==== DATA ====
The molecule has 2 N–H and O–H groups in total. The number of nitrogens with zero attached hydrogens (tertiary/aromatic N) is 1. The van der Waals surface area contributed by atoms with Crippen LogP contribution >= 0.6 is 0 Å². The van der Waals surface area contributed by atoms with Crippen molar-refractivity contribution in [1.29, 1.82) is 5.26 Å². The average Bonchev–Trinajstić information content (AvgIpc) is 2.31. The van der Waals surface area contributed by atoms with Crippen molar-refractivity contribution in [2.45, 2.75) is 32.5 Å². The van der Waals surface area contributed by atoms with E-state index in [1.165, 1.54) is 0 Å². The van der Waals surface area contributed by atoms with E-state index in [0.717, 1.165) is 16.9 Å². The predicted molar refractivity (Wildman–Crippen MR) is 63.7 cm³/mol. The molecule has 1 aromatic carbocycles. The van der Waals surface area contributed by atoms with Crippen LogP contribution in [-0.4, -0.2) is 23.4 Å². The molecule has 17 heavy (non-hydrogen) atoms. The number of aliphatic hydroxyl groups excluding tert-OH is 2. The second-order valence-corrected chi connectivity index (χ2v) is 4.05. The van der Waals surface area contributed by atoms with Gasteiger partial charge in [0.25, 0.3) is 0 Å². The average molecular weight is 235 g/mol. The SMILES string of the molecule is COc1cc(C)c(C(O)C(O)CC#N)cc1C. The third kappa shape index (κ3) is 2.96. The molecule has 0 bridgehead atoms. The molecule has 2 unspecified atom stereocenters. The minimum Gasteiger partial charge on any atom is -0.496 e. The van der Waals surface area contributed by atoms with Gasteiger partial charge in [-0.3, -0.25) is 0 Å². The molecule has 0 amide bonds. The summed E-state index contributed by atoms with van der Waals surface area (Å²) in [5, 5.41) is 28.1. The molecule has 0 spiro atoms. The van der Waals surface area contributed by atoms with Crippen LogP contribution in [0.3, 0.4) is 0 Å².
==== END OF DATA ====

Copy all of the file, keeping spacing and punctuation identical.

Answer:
The molecule has 2 N–H and O–H groups in total. The number of nitrogens with zero attached hydrogens (tertiary/aromatic N) is 1. The van der Waals surface area contributed by atoms with Crippen LogP contribution >= 0.6 is 0 Å². The van der Waals surface area contributed by atoms with Crippen molar-refractivity contribution in [1.29, 1.82) is 5.26 Å². The average Bonchev–Trinajstić information content (AvgIpc) is 2.31. The van der Waals surface area contributed by atoms with Crippen molar-refractivity contribution in [2.45, 2.75) is 32.5 Å². The van der Waals surface area contributed by atoms with E-state index in [1.165, 1.54) is 0 Å². The van der Waals surface area contributed by atoms with E-state index in [0.717, 1.165) is 16.9 Å². The predicted molar refractivity (Wildman–Crippen MR) is 63.7 cm³/mol. The molecule has 1 aromatic carbocycles. The van der Waals surface area contributed by atoms with Crippen LogP contribution in [-0.4, -0.2) is 23.4 Å². The molecule has 17 heavy (non-hydrogen) atoms. The number of aliphatic hydroxyl groups excluding tert-OH is 2. The second-order valence-corrected chi connectivity index (χ2v) is 4.05. The van der Waals surface area contributed by atoms with Gasteiger partial charge in [0.25, 0.3) is 0 Å². The average molecular weight is 235 g/mol. The SMILES string of the molecule is COc1cc(C)c(C(O)C(O)CC#N)cc1C. The third kappa shape index (κ3) is 2.96. The molecule has 0 bridgehead atoms. The molecule has 2 unspecified atom stereocenters. The minimum Gasteiger partial charge on any atom is -0.496 e. The van der Waals surface area contributed by atoms with Gasteiger partial charge in [-0.3, -0.25) is 0 Å². The molecule has 0 amide bonds. The summed E-state index contributed by atoms with van der Waals surface area (Å²) in [5, 5.41) is 28.1. The molecule has 0 spiro atoms. The van der Waals surface area contributed by atoms with Crippen LogP contribution in [0.3, 0.4) is 0 Å².